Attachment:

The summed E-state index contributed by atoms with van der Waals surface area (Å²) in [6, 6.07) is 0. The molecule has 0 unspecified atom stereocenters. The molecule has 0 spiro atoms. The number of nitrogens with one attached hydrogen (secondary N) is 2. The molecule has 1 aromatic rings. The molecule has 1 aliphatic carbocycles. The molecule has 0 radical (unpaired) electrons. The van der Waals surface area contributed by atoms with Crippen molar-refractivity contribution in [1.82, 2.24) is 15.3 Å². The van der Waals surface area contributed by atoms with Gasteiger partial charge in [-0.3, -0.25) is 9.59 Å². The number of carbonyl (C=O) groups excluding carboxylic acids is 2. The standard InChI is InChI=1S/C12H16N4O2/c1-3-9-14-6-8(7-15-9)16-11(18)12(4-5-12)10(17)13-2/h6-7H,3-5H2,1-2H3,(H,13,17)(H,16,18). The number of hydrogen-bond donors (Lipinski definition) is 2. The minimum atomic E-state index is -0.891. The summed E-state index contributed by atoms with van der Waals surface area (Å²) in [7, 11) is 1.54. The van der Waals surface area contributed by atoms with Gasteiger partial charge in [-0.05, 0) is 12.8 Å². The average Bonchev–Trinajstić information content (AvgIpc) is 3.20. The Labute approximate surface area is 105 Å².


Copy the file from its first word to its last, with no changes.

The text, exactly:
The summed E-state index contributed by atoms with van der Waals surface area (Å²) in [6, 6.07) is 0. The molecule has 0 unspecified atom stereocenters. The molecule has 0 spiro atoms. The number of nitrogens with one attached hydrogen (secondary N) is 2. The molecule has 1 aromatic rings. The molecule has 1 aliphatic carbocycles. The molecule has 0 radical (unpaired) electrons. The van der Waals surface area contributed by atoms with Crippen molar-refractivity contribution in [1.82, 2.24) is 15.3 Å². The van der Waals surface area contributed by atoms with Gasteiger partial charge in [-0.3, -0.25) is 9.59 Å². The number of carbonyl (C=O) groups excluding carboxylic acids is 2. The standard InChI is InChI=1S/C12H16N4O2/c1-3-9-14-6-8(7-15-9)16-11(18)12(4-5-12)10(17)13-2/h6-7H,3-5H2,1-2H3,(H,13,17)(H,16,18). The number of hydrogen-bond donors (Lipinski definition) is 2. The minimum atomic E-state index is -0.891. The summed E-state index contributed by atoms with van der Waals surface area (Å²) in [7, 11) is 1.54. The van der Waals surface area contributed by atoms with Gasteiger partial charge in [-0.05, 0) is 12.8 Å². The average Bonchev–Trinajstić information content (AvgIpc) is 3.20. The Labute approximate surface area is 105 Å².